Here in China
My first impressions of China had been laced with cold, futuristic buildings and layers of smog. Of course there is more to my quick judgements but these were just my thoughts at face value. My heart dropped for those covering their mouths with masks; seeking protection from the pollution. Don’t we all deserve to be graced with clean air to breathe? So when I flew over my destination with the sun shining and the colour green reflecting back at me, I let my shoulders drop and smiled to myself.
As a lover of nature, my senses have been running wild here. I live on an island of botanical goodness. It feels like a mystical dream. Each evening I hear the joy of crickets from my window and, if I am lucky, a friendly owl calling for his dinner; they all join together in lullaby, singing me to sleep. The air is welcoming and the sun makes its way out in a lazy fashion by at least noon.
Across the bridge, stepping onto the mainland, the commotion can be felt in every direction. From the free range, town chickens to the grumble of the motor bikes. The outdoor barbecues are lit and the stools are placed. The remaining trees line the lively, litter covered streets. Dotted with tables of men and woman playing cards; many with cigarettes teetering on their bottom lip. The balance remains through laughter and conversation as the bets are set. I observe quietly while the stray pups give me funny looks.
Arriving at the fresh food market my vegetable shaped heart begins dancing in excitement. There are over 100 stalls I would say. All glowing with goodness. Some woman wearing traditional dress sitting patiently behind their spread. I stick to the plant side and usually base my pick on friendliness. And although the plastic bags are handed out without much consideration for their outrageous life span, the food is bare of packaging; something I struggled to avoid in the west. This, to me, was a beautiful thing.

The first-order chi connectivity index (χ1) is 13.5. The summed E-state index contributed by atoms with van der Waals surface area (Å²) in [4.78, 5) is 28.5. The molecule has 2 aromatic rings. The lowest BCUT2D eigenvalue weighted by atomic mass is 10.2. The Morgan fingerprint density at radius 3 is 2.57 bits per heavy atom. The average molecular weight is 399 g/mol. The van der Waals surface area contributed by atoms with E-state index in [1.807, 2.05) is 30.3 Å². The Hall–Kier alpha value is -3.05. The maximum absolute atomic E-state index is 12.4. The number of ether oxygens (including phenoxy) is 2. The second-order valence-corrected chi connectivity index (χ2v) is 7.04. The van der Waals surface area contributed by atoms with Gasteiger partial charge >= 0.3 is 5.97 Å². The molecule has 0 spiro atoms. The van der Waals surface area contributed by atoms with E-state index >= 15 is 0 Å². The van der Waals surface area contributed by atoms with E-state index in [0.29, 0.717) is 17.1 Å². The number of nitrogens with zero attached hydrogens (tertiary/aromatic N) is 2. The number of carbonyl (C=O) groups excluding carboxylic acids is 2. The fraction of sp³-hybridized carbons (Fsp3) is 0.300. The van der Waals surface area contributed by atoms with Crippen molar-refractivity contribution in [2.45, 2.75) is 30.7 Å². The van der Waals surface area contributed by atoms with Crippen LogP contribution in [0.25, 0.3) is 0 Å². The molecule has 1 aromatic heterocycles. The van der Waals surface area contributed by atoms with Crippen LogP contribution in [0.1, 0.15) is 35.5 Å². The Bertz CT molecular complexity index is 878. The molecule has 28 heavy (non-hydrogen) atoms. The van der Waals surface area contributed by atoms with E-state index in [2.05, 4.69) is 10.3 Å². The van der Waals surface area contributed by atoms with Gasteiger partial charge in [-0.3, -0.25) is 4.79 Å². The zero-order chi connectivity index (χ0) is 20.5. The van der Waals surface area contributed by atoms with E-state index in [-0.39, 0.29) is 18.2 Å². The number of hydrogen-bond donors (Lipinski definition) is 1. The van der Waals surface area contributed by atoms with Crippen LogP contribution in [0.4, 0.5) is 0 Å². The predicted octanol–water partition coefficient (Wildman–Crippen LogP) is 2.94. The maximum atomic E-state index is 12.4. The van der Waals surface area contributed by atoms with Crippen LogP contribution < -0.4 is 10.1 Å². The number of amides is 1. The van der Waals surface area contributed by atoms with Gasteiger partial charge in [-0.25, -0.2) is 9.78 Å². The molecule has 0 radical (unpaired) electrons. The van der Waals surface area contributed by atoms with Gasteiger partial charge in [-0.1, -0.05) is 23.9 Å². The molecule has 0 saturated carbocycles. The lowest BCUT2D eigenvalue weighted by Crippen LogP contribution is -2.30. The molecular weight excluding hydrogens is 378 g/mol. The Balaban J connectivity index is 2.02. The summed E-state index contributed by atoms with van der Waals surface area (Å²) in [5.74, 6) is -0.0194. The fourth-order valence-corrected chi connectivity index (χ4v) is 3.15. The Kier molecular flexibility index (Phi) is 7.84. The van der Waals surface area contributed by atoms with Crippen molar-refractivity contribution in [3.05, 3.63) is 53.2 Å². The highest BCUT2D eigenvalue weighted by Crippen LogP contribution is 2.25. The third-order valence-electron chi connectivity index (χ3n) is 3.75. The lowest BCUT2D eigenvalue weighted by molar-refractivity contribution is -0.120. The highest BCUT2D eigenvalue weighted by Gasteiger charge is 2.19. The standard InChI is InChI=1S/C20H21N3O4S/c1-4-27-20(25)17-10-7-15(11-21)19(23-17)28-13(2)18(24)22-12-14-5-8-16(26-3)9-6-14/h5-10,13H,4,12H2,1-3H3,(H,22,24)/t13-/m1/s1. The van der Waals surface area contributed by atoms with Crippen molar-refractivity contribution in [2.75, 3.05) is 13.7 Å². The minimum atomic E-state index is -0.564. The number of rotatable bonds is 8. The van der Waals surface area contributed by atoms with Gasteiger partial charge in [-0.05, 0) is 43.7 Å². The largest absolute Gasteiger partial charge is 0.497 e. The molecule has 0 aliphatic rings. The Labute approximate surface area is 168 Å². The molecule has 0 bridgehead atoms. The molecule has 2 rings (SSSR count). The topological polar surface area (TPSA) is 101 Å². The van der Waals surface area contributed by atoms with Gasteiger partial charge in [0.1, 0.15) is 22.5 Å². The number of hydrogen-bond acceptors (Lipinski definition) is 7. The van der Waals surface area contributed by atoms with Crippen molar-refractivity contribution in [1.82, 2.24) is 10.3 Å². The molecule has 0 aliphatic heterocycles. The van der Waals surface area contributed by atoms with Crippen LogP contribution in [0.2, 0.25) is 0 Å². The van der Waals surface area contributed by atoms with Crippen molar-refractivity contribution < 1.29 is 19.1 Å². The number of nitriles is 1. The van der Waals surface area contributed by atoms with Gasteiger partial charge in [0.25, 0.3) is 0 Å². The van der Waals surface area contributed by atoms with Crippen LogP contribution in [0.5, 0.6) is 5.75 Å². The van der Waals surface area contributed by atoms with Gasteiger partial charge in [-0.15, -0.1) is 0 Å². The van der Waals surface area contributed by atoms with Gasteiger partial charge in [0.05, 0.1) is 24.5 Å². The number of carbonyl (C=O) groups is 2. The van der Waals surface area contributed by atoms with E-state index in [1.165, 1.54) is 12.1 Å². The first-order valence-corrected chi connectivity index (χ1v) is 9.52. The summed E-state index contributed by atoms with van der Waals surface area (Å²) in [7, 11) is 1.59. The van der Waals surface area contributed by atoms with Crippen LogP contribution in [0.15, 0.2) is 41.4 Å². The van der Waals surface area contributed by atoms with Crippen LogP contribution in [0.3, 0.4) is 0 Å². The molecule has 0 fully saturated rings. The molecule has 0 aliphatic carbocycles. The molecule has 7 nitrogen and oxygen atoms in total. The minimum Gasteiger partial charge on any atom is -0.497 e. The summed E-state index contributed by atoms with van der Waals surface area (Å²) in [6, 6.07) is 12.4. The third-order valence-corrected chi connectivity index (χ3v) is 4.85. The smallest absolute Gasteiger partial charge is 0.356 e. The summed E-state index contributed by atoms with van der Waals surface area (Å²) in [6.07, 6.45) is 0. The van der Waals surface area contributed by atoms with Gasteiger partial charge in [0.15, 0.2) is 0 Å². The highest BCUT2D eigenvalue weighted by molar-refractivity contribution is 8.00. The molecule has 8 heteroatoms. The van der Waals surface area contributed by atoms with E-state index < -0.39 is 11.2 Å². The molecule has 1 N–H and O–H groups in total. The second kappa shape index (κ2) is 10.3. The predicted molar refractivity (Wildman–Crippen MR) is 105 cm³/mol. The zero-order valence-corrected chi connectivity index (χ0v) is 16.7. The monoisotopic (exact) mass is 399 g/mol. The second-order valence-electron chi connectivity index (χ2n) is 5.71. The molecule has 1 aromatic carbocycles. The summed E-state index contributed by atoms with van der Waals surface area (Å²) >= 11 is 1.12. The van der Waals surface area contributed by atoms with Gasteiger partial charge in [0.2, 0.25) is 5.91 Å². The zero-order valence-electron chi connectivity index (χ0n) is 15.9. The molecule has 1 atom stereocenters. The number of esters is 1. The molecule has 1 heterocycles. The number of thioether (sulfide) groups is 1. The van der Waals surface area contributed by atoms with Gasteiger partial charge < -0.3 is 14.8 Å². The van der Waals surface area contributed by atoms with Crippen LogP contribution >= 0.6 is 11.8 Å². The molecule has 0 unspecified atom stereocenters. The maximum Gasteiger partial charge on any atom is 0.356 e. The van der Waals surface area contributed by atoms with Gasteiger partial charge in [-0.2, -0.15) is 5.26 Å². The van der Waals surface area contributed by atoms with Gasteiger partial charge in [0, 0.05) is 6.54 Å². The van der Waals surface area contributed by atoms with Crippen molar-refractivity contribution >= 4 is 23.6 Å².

My days have been full of opportunity to learn not only about the Environmental Education initiatives at XTBG but also about myself, the different ways of the world, and the importance of restoring our connection to nature knowing that our behaviour and attitudes either add to the greater good or the darkness of overconsumption and poor planning. These modes of thinking and actions are all dependent upon our relationship with nature and the gifts she provides. For there was a time when we didn’t take more than we needed. A balance existed. The beauty of which can be observed in the craftsmanship of tools made from a materials such as bamboo, fabric dyed from natural findings, medicine derived through plant discoveries, and a diet rich in both wild edibles and cultivated types; keeping the villagers in good health and company.
Let’s get closer to this again. For our minds would rest, our bodies would thank us and the reward could be heard in the songs of the happiest of birds.
Publication date: 11 February 2015